Michigan is almost halfway through its two-month harvest of 30 million boxes of apples after a year’s hiatus when a spring freeze wiped out its 2012 crop.
In an effort to renew awareness with retailers and consumers, the Michigan Apple Committee updated its logo, brightening the colors and changing the type font of the words “Michigan Apples.”
Is the logo designed to resemble Washington state’s apple logo a little bit and piggyback on the larger producer’s name?
“No, not at all,” said Diane Smith, executive director of the Michigan Apple Committee in Lansing, Mich.
She noted the logo remains basically the same as it’s been since the early 2000s. The top half of an apple is cut by a wave to simulate Lake Michigan, above “Michigan Apples.”
Growers, packers and retailers in Michigan like it, she said, but she’s had no feedback from producers in other states and doesn’t anticipate any.
Michigan normally produces 23 million boxes of apples each fall. Last year, it was 2.8 million and this year is expected to be 30 million.
The Michigan Apple Commission launched a “buy local” campaign and freshened its logo to promote sales. Smith said sales are good, and retailers are happy to have Michigan apples back. She said some packers and shippers use the generic label while others prefer their own company labels, as is also true in Washington.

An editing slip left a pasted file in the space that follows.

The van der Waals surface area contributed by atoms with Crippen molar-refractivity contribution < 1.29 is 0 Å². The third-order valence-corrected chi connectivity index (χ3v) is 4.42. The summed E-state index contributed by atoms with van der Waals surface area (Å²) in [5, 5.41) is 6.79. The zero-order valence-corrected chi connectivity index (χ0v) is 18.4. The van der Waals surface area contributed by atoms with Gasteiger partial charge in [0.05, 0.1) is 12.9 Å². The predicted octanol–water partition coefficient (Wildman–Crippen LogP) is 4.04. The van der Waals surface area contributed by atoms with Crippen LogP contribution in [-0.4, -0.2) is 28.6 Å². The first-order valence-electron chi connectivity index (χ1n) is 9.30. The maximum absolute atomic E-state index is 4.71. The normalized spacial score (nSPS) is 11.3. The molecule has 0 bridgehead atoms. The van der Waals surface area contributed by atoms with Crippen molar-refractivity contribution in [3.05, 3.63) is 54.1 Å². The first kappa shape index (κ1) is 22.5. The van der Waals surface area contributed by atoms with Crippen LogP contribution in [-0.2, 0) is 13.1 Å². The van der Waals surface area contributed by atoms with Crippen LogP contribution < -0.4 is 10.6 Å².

The Michigan logo is not similar enough to Washington’s to be a problem, but the Washington Apple Commission keeps an eye on such things, said Danelle Trovato, the commission’s international marketing specialist and trademark coordinator in Wenatchee, Wash.
A Seattle trademark attorney, appointed to the task by the state attorney general, watches a list of new domestic trademark applications and assists the commission in logo defense at home and abroad.
“We have issues very often all over the world,” Trovato said. “People infringing, trying to pass their fruit off as ours.”
Chinese producers sometimes emulate Washington’s logo trying to pass Chinese apples off as Washington apples when selling them into India, she said.
Another time a county fair in Missouri used a logo similar to the Washington apple logo, but it wasn’t registered for fresh fruit and did not involve sales, so the commission did not object, she said.
Still the commission protects the logo and doesn’t want to allow precedents that can be used against it, Trovato said.